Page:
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Keep the home fires burning
Tue 7-Sep-10
8:00 pm
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islandgirl
Isle of Wight

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Just sitting here in the kitchen, realised it is getting a bit on the chilly side in the evenings and that made me wonder about how much longer the log burner would be in hibernation for.  I love its welcome and warmth but if ignored for a length of time, whilst going to the shop or ironing in another room, it can die down to a shiver. I discovered some years ago that if fir cones are thrown on a few embers the fire will spring back to life, not only are they free but make a walk in the woods much more satisfying. If you have children or grandchildren they love to join in and compete as to who can collect the most.  After the snow last winter any tips on how to keep extra warm this winter?

Tue 7-Sep-10
8:22 pm
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maggenpie
Cornwall, UK

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Hi Islandgirl waveI actually gave in and lit the rayburn yesterday. This house gets very damp very quickly and we had torrential rain. Thats my excuse anyway. Wonderful the difference it makes, but the dust it creates is a real pain.

Last winter every dog walk became a firewood hunting expedition. Trouble was I had to go further and further afield to find anything. I burnt a few fir cones, stuffed toilet roll tubes with newspaper, even tried burning books! Funny, they didn't burn very well in my open fire and I always felt a little guilty about it.

My Grampy said wood makes you warm three times. When you carry it home, when you saw it up and when you burn it. He collected wood every day and had the most magnificent wood pile.

Other ways to keep warm? Wearing fingerless mitts while using the computer, wrapping myself in a blanket, never wearing less than two pairs of socks and big fluffy boot style slippers, hot water bottles, hot drinks and jigging up and down a lot!

Oh and eucolyptus leaves have lots of oil and flare up well, also sprigs of dried fir.

Never assume anything - except an occasional air of intelligence.

Tue 7-Sep-10
9:03 pm
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islandgirl
Isle of Wight

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Didn't know about eucalyptus leaves - thankyou- sounds odd to say but I quite envy you,  already having lit your rayburn, as you can probably tell  I'm not a lover of hot weather!

Yes, wood does certainly heat you 3 times, the first 2 being the hard work and I too collect fallen branches on my walks, the best haul being after a windy night! The branches never last as long as the bigger logs but I have more of a feeling of satisfaction when feeding them into the fire. My husband laughs at me when he sees me trotting in with my meagre offering but as a certain supermarket says "every little helps"!  Glad you didn't say wear a wooly hat though, I'm not a vain person but I just can't stand flat hair!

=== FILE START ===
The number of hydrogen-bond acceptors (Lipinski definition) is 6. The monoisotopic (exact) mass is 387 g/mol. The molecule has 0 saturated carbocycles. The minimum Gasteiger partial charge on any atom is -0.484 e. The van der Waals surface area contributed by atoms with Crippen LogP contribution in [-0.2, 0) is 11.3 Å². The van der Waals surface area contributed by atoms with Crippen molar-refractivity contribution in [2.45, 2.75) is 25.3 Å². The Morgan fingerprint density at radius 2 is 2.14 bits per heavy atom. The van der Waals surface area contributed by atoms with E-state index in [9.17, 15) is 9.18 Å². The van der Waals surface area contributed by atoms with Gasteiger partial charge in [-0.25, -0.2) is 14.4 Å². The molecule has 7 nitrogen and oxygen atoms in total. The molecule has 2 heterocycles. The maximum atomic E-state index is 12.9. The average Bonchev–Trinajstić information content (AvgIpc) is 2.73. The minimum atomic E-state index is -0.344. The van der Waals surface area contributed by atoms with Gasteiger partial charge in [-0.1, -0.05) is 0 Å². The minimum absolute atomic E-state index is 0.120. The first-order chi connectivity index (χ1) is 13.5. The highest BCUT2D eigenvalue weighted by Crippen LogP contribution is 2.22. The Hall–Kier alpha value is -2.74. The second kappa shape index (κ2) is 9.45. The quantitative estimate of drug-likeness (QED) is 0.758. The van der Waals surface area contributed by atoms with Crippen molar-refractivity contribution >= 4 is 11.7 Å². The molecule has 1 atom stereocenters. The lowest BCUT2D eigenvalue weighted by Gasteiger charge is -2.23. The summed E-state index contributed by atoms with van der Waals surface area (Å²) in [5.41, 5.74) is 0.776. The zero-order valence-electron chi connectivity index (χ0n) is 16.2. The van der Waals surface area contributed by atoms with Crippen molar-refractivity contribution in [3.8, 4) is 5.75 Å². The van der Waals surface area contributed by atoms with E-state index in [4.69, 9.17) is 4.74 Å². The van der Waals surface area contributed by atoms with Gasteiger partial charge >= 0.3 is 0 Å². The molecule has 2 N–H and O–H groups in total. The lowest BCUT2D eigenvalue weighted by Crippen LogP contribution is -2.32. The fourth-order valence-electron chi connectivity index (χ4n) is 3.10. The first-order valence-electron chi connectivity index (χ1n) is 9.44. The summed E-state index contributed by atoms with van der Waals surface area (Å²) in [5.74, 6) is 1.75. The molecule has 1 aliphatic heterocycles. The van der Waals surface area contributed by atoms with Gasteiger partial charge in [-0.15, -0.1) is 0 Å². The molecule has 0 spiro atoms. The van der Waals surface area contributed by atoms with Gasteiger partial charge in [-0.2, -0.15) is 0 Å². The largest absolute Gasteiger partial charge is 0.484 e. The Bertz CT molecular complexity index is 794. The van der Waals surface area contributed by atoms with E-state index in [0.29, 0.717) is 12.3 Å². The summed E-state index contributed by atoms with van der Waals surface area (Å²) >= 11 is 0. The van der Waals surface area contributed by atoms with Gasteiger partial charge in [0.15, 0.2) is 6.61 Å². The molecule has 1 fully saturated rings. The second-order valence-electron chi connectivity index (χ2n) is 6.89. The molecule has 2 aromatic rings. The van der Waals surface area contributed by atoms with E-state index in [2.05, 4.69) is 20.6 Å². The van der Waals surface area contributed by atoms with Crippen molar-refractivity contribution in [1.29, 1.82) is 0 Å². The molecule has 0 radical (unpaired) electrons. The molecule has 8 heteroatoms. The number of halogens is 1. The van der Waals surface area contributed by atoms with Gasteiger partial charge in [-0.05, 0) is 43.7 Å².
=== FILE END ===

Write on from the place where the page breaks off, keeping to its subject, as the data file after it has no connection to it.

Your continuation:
Wed 8-Sep-10
6:58 am
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JoannaS
Latvia

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I go for the heating doesn't go on until I have four layers on and still can't keep warm but having access to a forest and having had the warmest summer on record means we gave in earlier and put our woodburning stove on to heat our flat - it was reading 17C in the living room though whistle.

When we lived in England we had a chainsaw and a willingness to cut problem trees down for friends and friends of friends as long as we could have the wood and that gave us quite a bit of wood over the years. cheers

Wed 8-Sep-10
4:48 pm
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danast
Argyll, Scotland

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wave  I am very lucky in that on this estate there is an abundance of cut wood and a very willing gardener who will put it into logs for me.  All I need now is an all round boiler in my fire which will feed the central heating.  Then I can get rid of the gas which costs me a fortune - LPG.  I have an old boiler which is inadequate and as it is a wooden bungalow, there is very little insulation.

Old teachers never die, they just lose their class

Wed 8-Sep-10
10:54 pm
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maggenpie
Cornwall, UK

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islandgirl said:

Didn't know about eucalyptus leaves - thankyou- sounds odd to say but I quite envy you,  already having lit your rayburn, as you can probably tell  I'm not a lover of hot weather!

 


 

A word of warning about the eucalyptus leaves, they seem to do nothing then suddenly flare up so go careful.

I've let the rayburn go out, the weather dried up and its warmer again. I do live in sunny Cornwall after all, palm trees in the garden and everything. I'm just unfortunate that this house is an icebox. In summer I put a jumper on indoors and take it off to go out.

Danast, I envy you your willing gardener who'll cut logs. Someone gave me several small tree trunks last winter with no thought as to how I was going to cut them up. doh